REVIEW RIDE: 2023 Kawasaki Z900 Streetfighter 

It has been 6 long years since the last time I rode Kawasaki’s Z900 Streetfighter. Back then, it was still a Model Year 2018 variant as the country’s official importer/distributor had no plans to bring in the 2019 model as the following year’s edition would be better. 

Alas, the Covid-19 virus broke in early 2020 and became a global pandemic, throwing everything at risk. During the 2.5 years of the pandemic, there were no new Kawasaki motorcycles being introduced into the Malaysian market. While the rest of the world get to have the supply of new variants uninterrupted, a lot of eagerly awaited Kawasaki models like Z H2, revised Ninja ZX-10R, Ninja ZX-25R and the updated Z900/Z900 SE didn’t enter the local market until the 3rdquarter of 2022! 

The supply of Kawasaki models has now returned to normal hence the review of the updated Z900 is made possible. So, what’s new in terms of features and updates from the Model Year 2023 of the popular Streetfighter? 

The new TFT screen is easy on the eyes, and settings can be seen clearly

There’s plenty. For starters, the new Z900 now comes with an improved, full color TFT speedometer screen. Next is the KTRC (Kawasaki Traction Control) which gives 3-step of intervention; Riding Modes and LED lighting is used for the headlights, taillights and indicators. 

How about performance and handling

Well, the 2017-19 bikes were of Euro4 specs; the latest 2023 Z900 comes equipped with Euro5 emission standard. Not that it matters for local buyers/owners as the majority would replace the bike’s stock exhaust system without catalytic converter, adding additional boost to Z900’s performance! 

The latest Z900 ABS still retained its 125hp despite Euro5 emission mainly because the engine design is capable of higher maximum power, with the figure achieved being a modest amount in its predecessor. Remember, the Z900’s inline four DOHC engine is a detuned variant used for Kawasaki’s other 1,000-series, among them being the Ninja 1000 and Versys 1000 LT.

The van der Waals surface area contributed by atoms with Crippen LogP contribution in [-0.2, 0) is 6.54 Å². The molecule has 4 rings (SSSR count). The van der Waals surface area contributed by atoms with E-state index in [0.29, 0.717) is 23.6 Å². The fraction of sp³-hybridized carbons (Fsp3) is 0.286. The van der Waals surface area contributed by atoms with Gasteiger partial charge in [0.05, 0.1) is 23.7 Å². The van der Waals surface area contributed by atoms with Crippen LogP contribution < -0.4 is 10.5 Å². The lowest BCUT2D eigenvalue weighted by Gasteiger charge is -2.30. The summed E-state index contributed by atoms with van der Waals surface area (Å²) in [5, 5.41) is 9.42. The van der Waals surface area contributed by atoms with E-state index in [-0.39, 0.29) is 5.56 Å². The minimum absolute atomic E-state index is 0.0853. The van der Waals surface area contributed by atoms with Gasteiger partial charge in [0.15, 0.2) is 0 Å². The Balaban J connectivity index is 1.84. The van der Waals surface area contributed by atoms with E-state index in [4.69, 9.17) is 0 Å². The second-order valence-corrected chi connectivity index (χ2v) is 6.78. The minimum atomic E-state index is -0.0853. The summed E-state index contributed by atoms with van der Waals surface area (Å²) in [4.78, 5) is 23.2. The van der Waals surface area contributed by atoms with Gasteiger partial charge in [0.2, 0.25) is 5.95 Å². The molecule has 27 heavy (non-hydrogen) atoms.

With Kawasaki’s distribution now under EMOS (Edaran Motosikal Nasional) as the new Kawasaki Malaysia, they have made available the SE variant with added features not not found in the Standard model. However, this review only focuses on the Standard bike, the SE model will have another review soon in a separate article. 

With a maximum power of 125bhp, the Z900 is fast, and does it quite well in this segment. The exhaust muffler emits a pleasant note – if rider wears a full-face helmet, may not hear the smooth sound. However, with an open face helmet, the crisper note can be heard more clearly. 

Of course, there are some limitations to the Z900 as there’s no such thing as a perfect motorcycle! Anyway, there’s just a few – I find them irritating but others are probably okay with it. The Z900 being a naked sports Streetfighter, it’s natural to have a wider handlebar, as opposed to the narrower, clip-on type used on full fairing sportsbikes, which limits the bike’s ability to lane filtering (or cilok-ing) during rush hour traffic congestion. Oh, there’s no Quickshifter installed as standard item – yes, it’s available for the SE variant but not offered on the Standard Z900. 

Nevertheless, even without a Quickshifter, the Slipper-Assist Clutch of the Z900 is super smooth to operate and doesn’t slow the bike when upshifting/downshifting. 

What’s really new, as mentioned earlier, are the Traction Control and Riding Modes. Both features have 3 settings each. Traction Control has 4 settings, namely 1, 2, 3 and Off while Ride mode has Sport, Ride and Rain. Both KTRC and Riding Modes are stepless and can be set independently from one another, as in using Sport in any TC choices, and the same applies for Ride and Rain modes. 

Sport is the ideal choice for a track day; Ride is for normal city & twisty roads while Rain is slippery surfaces. And KRTC can be set at one’s discretion regardless of the Ride modes. 

Acceleration and midrange torque of the Z900 are superb – since its engine is a detuned variant of Kawasaki’s 1043cc inline four, coupled with its curb weight of mere 212kg, the handling and performance when cruising along twisty S-Curves roads are enjoyable and fun. It’s pretty exciting too if there’s not much traffic slowing the Z900 along such winding segment. 

The fuel tank capacity remains unchanged at 17-litre, with the electronic sensor giving a range of some 265km mileage if the tank is filled to the brim. Like every Kawasaki motorcycle that incorporates a 17-litre capacity, the Z900’s Low Fuel Gauge blinks once 13-litre has been used, leaving 4-litre in reserve for the rider to find a petrol station to top up. No worries though as the remaining 4-litre is enough to last another 72km mileage provided the cruising speed is not more than 120km/h. 

The selling prices of the Z900 are available in 2 colour options: 

RRP of RM43,900 for the gray version, and RM44,900 for Black option.

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